Wednesday, June 26, 2013

Nate Silver's data analyses have become popular for a reason, and here's a new one I like on the "decline" of liberal arts.

In my structure of higher education course, we discuss the putative decline of liberal arts college, liberal arts majors, and the liberal arts in general - all three separate issues that tend to be conflated, even by the scholars studying them. Silver is focused on the second of those, the number of students majoring in the liberal arts, and he succinctly points out that about the same number of young people are going to college and getting English degrees as 40 years ago. It's just that more people are going to college, and we have pretty good reason to believe they are a different population of students. He doesn't unpack that notion very much, but expanding access and intensifying credentialing induces students who might not otherwise go to college to go, and they make different sets of choices. Students aren't converting away from English; we're gaining new vocational students.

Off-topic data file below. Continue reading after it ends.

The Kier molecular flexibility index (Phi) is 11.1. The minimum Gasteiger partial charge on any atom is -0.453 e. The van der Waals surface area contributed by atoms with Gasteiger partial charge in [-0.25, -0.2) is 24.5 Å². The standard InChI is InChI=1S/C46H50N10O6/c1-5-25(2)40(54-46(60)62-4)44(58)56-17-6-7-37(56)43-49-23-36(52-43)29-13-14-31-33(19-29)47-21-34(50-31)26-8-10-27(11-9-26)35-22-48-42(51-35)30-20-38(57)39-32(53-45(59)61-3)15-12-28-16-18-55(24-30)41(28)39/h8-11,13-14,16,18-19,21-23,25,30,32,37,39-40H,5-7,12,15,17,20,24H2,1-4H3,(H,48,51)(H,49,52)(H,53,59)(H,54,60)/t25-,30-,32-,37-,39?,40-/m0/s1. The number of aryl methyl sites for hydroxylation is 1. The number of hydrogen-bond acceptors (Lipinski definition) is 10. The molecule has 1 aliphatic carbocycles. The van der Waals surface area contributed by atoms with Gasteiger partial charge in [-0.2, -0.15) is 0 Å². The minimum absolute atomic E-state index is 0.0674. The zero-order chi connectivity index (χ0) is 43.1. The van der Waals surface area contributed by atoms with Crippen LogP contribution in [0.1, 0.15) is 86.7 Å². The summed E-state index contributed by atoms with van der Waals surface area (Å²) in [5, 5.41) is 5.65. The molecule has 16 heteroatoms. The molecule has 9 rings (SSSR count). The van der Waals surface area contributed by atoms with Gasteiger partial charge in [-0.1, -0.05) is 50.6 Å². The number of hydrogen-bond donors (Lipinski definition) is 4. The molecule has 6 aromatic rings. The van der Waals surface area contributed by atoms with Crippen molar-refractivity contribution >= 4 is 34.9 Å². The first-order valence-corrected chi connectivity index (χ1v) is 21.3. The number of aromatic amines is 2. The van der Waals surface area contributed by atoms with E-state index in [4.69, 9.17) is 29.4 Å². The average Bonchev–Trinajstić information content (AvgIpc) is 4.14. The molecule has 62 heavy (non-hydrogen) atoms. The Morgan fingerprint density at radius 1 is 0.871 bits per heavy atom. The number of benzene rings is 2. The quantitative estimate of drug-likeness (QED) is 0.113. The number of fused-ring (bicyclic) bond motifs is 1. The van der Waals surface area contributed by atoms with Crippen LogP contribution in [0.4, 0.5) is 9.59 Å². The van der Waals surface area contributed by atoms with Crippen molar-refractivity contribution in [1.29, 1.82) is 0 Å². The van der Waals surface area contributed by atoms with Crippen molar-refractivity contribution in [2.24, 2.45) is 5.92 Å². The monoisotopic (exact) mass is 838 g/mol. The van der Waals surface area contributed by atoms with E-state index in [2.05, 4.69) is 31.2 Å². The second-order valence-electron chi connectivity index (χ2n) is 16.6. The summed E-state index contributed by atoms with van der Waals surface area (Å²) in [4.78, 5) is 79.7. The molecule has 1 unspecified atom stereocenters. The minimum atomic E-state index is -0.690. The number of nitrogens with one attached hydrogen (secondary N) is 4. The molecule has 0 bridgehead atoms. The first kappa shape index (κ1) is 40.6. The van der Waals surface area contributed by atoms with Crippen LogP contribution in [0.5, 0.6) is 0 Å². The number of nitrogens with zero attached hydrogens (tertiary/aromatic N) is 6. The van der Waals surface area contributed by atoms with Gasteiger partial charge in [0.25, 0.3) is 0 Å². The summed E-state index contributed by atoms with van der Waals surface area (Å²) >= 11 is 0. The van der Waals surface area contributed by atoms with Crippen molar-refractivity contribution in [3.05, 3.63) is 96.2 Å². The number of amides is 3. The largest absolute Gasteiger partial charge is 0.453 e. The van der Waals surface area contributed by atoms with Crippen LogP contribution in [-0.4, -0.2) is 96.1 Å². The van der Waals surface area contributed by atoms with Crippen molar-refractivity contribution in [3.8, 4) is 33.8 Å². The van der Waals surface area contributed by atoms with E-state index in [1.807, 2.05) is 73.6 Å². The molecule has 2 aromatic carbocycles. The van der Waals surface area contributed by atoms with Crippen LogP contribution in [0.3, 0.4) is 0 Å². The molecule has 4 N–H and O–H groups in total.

I'm going to add this piece to reading list for structure for the fall semester.

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